There is an interesting podcast with Charles Leadbeater on social innovation released this month by the Australian Social Innovation Exchange. Leadbeater argues that user-led innovation, where needs are articulated and shaped by users rather than producers, is needed for many social innovations. For Leadbeater, social innovations are a collaborative and participatory response to social needs that are currently inadequately met. He predicts it will be a time of upheaval and disruption for large organizations, especially in the public sector, as the interest in social innovation grows. He briefly mentions the idea of “latent capacity” – the idea of untapped knowledge and potential in a community that, with the right tools, could be focused on tackling social problems.
There is a sense that Leadbeater is using social innovation to cast a vision. User-led innovation is still in its infancy – the examples of Mountain Biking, Wikipedia and Linux are promising but it is unclear how this approach might work on social problems that are complex and contested. It could be that I don’t really understand who the users are when it comes to many social issues where the notions of users and producers can become blurred. Assuming that users are those dealing personally with a social need/problem, I also struggle slightly with whether they are always the ideal leaders to develop novel solutions. While I can definitely see the case for the importance of privileging the insights and knowledge of those most impacted by a social problem, I am not sure users are necessarily the primary source of change. Users may need outsiders to both create the conditions for creativity and take a novel solution through to implementation. It is in the interactions between diverse skills and interests (users and interested others – friends, family, nonprofits, government, business) where new ideas can be created, developed and integrated or organized to transform existing arrangements.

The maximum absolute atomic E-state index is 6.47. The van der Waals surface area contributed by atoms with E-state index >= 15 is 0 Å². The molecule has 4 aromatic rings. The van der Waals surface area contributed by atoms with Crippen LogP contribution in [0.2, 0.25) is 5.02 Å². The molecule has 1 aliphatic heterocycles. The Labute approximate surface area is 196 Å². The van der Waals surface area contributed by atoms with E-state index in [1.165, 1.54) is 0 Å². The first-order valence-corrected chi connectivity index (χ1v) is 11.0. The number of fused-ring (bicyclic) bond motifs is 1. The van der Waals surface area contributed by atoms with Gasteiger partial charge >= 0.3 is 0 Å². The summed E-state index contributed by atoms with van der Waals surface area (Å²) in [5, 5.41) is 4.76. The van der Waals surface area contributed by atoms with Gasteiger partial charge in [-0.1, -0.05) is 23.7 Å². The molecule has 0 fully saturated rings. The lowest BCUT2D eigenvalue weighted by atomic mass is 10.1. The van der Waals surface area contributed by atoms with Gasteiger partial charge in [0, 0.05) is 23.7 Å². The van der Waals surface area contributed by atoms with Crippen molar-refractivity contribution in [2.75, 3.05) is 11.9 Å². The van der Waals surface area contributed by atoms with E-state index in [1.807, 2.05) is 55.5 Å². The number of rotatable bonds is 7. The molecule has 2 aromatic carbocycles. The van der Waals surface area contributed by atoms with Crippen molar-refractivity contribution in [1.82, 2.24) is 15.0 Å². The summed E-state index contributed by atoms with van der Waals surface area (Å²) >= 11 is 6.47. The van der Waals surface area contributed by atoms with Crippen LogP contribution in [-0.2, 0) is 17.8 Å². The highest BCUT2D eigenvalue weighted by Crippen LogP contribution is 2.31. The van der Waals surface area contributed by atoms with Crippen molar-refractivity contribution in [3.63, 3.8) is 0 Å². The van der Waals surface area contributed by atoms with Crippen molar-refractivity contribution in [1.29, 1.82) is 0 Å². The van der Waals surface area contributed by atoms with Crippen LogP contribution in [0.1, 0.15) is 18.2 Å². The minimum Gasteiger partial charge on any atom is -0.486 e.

But what Leadbeater does by stressing the central role of users is to elevate the participatory element in social innovation. While a number of definitions of social innovations recognize that the organizing of social innovation can be eclectic (i.e. can come from different sectors), less are willing to make participation across diverse groups a core component. As the term social innovation is increasingly used as a promotional label to announce something new in what is a currently fashionable and most favourable light, listening to Leadbeater is refreshing and challenging.
Podcast: ASIX – Social Innovation Podcast Series – Episode 1 – July 2010 Good’ay!